Some people turn their bedrooms into offices, screening rooms, gyms and other activities not conducive to a good night’s sleep. The color of your bedroom matters as well. Bright, hot colors, like red, orange and purple repel sleep while soft shades like warm pink and peach soothe the soul and attract sleep.

Avoid placing mirrors around the space from floor to ceiling, Young suggests. This alerts the subconscious mind that this is a room for activity, rather than rest. Cover or paint-out those floor-to-ceiling closet door mirrors. Mirrors stir the chi and cause an excess of yang energy to abound. Hang a full-length mirror on the back of a door where you can close it away at night and get those big mirrors out of your bedroom.

Good, good, good vibrations when feng shui flows smoothly

“In feng shui, we place great emphasis on the master bedroom,” says Laurent Langlais, a feng shui expert and astrologer, based in London and Paris. In fact, it is the most important room to get right. By sleeping on average 8 hours, we receive a specific Qi (energy) that influences our whole life during the daytime.”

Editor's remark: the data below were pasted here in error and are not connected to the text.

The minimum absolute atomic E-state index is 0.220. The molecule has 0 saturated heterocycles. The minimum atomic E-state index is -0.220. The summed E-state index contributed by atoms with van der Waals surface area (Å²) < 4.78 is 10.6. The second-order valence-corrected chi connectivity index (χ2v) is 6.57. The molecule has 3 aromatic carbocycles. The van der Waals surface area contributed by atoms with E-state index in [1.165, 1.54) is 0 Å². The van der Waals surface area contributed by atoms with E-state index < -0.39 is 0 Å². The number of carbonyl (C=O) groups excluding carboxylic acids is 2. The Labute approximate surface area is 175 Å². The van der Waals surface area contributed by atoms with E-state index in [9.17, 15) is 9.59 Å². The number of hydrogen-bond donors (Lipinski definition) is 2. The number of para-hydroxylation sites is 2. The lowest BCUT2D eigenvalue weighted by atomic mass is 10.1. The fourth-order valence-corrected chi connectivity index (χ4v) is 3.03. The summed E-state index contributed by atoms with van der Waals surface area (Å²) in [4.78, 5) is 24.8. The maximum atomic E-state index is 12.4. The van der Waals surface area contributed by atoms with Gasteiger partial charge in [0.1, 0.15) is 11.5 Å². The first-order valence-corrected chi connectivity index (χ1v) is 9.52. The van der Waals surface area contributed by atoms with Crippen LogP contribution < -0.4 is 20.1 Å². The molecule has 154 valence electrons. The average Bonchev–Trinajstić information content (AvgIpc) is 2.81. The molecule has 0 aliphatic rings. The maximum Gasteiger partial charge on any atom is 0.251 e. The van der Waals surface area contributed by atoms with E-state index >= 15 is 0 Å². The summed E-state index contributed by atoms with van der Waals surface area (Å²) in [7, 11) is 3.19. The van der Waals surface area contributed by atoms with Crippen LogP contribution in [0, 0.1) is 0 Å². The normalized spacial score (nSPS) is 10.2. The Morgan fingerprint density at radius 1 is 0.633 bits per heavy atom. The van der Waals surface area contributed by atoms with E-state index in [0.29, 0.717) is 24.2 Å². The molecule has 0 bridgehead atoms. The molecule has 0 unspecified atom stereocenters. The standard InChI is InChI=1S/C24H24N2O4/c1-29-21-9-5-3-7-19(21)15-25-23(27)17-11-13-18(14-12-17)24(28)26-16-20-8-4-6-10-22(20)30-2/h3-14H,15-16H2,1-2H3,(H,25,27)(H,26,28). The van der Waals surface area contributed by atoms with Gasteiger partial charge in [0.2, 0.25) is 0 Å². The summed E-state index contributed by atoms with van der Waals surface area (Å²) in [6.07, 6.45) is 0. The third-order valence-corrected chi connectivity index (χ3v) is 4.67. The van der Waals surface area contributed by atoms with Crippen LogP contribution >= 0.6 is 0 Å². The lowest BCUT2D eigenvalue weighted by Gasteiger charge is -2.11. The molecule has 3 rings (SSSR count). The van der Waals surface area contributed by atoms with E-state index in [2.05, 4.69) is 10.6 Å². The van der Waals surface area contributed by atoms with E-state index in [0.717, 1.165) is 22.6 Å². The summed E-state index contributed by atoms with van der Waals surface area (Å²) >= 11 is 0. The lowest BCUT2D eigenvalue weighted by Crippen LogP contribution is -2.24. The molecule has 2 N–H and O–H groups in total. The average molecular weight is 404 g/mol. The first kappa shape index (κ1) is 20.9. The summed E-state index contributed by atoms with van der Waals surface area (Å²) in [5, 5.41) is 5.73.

The well thought-out bedroom should do three things:

  • Recharge our own energy
  • Be conductive to a deep, uninterrupted sleep
  • Trigger positive emotions

Your master bedroom should be a yin space. (Yin is a more female, passive energy.) Our modern world is overly yang (a male, active energy) and your bedroom, if you want to sleep well in it, should be a sanctuary to leave all hectic energy behind. To create a yin space, hang heavy curtains on the windows to block the light entirely.